Brent Stirton, Chronicling the Virunga Gorilla Murders
Last July, Brent Stirton took a photograph that shocked the world when it was published in Newsweek — a picture of a dead 500-pound male gorilla named Senkwekwe, one of six endangered mountain gorillas who had been murdered, execution-style, in the Virunga National Park in the Democratic Republic of the Congo.
In the photo, Senkwekwe is strapped on his back, on a litter made of saplings. More than a dozen African men are carrying him — gently, respectfully — out of the jungle that was supposed to be his sanctuary.
When Stirton took that photo, one pressing question was still unanswered: Who would do such a thing, and why?
Stirton recently got a chance to investigate the answer. He was the first photojournalist allowed back into the part of Virunga where the mountain gorillas live — a section now controlled by a militia.
The story is told in the cover story of the latest National Geographic magazine; a companion documentary will be broadcast July 1 on the National Geographic cable channel.
What Stirton and writer Mark Jenkins learned was that the answer is complicated: The story is a kind of microcosm of the war in the Congo and the aftermath of the Rwandan genocide. It involves brutal militias, corruption, smuggling and an unfolding environmental nightmare.
But it is also a story of simple horror, and of a moving human response. Stirton tells Terry Gross that the evacuation of the gorillas' bodies from Virunga was unlike anything he'd seen in more than a decade of covering some of the planet's worst atrocities.
"I've never seen that degree of stoicism, or sobriety, or somberness," Stirton says. "It was a very sober affair. There was no talking. ... For many moments at a time the only thing you could hear was the sound of people walking. ... I've never seen that before, even when people were collecting the bodies of humans, when I've seen massacre sites."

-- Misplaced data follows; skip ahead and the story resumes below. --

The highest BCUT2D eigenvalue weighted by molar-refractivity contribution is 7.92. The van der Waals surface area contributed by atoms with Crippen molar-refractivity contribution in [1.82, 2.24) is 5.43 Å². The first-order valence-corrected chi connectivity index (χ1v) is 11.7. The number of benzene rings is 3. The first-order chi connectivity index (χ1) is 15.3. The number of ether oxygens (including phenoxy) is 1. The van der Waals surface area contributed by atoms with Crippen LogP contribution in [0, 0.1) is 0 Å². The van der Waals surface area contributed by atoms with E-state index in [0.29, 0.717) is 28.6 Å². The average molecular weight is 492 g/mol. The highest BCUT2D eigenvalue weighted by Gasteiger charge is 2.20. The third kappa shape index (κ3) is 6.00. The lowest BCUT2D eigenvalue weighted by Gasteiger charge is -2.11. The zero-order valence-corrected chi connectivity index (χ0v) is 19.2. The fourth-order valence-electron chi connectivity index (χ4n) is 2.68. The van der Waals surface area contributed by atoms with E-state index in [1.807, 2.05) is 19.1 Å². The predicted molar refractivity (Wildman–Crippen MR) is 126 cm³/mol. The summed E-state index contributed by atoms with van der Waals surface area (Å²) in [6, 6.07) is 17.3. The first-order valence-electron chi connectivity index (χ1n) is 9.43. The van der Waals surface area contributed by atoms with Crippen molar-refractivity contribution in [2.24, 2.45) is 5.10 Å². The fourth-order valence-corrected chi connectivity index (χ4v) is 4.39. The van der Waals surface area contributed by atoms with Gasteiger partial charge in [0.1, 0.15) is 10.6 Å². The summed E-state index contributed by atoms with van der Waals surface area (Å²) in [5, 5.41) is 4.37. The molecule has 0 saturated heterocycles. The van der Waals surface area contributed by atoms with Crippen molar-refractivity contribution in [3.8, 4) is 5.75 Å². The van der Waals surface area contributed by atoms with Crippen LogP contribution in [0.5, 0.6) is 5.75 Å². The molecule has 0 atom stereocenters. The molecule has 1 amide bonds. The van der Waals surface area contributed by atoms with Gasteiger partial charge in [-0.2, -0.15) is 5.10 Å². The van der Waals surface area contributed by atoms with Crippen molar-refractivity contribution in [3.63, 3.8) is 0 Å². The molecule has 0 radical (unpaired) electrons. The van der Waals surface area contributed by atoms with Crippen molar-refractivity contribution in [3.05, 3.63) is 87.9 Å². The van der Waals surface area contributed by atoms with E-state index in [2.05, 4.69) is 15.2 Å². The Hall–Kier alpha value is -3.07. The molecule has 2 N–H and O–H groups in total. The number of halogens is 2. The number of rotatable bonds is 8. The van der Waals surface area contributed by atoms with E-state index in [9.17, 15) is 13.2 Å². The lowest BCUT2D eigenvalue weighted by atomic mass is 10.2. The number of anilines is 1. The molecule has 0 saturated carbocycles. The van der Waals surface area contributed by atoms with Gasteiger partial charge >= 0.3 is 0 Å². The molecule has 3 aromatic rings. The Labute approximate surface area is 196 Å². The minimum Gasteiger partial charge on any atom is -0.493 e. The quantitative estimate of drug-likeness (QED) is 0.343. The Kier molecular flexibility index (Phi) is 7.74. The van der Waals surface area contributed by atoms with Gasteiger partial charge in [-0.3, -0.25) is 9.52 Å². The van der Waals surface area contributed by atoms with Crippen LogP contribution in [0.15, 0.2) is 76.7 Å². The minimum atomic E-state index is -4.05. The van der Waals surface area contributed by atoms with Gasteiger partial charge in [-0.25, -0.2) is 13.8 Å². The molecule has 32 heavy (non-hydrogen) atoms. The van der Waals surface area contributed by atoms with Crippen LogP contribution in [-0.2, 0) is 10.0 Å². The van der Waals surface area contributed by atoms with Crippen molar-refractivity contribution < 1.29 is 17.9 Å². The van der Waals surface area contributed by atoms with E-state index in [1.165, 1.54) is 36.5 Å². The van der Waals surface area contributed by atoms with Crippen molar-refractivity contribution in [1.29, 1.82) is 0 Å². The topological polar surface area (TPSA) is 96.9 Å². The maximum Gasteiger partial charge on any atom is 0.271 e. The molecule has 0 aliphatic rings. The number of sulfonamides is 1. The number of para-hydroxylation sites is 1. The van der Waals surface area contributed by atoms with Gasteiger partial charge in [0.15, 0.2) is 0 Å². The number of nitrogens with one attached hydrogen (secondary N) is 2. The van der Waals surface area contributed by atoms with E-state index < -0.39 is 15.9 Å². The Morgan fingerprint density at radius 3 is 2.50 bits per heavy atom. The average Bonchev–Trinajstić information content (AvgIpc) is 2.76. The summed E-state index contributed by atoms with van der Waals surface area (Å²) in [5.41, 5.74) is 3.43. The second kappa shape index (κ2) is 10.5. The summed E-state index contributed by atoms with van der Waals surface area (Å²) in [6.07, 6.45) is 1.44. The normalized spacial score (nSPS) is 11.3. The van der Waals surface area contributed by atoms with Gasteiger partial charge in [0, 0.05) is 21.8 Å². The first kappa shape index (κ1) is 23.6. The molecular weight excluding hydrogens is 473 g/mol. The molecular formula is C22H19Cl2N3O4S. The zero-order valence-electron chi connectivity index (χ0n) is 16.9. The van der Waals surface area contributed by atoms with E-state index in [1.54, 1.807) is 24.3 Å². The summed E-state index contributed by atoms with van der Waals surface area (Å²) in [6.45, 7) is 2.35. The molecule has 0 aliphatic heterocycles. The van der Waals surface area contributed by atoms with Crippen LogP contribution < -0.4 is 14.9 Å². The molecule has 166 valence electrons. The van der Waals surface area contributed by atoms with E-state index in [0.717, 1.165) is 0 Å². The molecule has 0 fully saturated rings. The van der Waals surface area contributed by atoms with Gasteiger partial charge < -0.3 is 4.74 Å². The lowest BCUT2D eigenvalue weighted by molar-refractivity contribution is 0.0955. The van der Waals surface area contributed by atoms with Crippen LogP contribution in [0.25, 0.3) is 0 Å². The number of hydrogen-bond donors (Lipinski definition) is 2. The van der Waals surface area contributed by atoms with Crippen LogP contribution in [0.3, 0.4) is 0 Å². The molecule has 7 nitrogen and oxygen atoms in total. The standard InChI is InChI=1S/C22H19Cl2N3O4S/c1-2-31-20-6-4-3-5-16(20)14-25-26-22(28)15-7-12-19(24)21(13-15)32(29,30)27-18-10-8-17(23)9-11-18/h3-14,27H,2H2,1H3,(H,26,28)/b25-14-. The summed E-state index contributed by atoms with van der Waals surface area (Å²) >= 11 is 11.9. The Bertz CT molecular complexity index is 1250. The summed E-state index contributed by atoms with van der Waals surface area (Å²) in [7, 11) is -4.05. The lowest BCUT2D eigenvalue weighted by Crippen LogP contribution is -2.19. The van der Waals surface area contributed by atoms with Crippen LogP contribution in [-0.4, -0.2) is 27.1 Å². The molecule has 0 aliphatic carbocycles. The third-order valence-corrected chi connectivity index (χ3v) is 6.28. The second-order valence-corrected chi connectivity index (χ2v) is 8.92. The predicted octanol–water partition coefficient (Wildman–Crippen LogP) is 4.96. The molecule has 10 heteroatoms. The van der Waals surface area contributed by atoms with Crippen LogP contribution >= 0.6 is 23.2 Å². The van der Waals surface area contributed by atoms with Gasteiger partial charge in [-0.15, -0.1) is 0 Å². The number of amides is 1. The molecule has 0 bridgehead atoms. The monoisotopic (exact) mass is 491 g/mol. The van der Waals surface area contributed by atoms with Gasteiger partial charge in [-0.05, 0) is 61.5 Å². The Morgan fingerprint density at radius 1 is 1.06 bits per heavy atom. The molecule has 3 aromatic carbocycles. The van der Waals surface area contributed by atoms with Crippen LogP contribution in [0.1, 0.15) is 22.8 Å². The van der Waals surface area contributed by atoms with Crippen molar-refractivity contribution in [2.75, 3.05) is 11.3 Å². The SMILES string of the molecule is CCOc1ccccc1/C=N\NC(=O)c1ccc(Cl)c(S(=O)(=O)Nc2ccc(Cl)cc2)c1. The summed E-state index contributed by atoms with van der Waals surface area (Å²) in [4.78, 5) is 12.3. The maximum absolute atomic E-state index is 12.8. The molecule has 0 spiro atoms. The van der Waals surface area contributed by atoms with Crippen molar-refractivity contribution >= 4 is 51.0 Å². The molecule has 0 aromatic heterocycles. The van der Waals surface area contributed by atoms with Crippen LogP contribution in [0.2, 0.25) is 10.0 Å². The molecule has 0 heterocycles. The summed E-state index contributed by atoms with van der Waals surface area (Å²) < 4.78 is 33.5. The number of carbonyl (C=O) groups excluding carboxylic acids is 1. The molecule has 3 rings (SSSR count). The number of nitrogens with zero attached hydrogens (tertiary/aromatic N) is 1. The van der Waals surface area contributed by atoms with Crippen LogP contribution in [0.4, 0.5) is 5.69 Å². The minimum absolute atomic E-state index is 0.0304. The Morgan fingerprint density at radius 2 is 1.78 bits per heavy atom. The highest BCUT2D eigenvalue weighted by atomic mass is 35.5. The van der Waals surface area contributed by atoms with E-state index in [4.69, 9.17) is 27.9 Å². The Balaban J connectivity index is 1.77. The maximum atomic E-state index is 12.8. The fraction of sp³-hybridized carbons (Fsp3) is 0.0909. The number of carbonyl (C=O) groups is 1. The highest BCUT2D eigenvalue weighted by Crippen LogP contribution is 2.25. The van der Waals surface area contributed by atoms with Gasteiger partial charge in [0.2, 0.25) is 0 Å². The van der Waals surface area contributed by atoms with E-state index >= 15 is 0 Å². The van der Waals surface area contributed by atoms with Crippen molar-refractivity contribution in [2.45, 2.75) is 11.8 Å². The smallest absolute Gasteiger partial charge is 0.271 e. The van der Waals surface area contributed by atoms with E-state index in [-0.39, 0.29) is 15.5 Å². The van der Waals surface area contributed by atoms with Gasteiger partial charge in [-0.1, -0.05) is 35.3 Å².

A Refuge, Sitting Squarely in the Crossfire
Mountain gorillas are among the world's most endangered species; only an estimated 720 of the primates remain alive today.
The DRC's Virunga National Park is in the same region where researcher Dian Fossey studied the gorillas — and battled poachers — four decades ago.
But the 2007 killings bore none of the hallmarks of poachers, who usually take the adult animals' heads and hands as trophies, and carry off the gorillas' young for sale on the black market. The victims were simply slaughtered — as a message, most preservationists think.
One theory that Stirton has come to believe: It was part of an ongoing struggle over illegal charcoal production in the park's ancient hardwood forests — a struggle that involves corrupt Congolese army factions and more than one Hutu militia.
Stirton, a native of South Africa, is a senior staff photographer for Getty Images. More of his photographs, including many not published in either Newsweek or National Geographic, can be seen in a slideshow on his site; the National Geographic article is available online.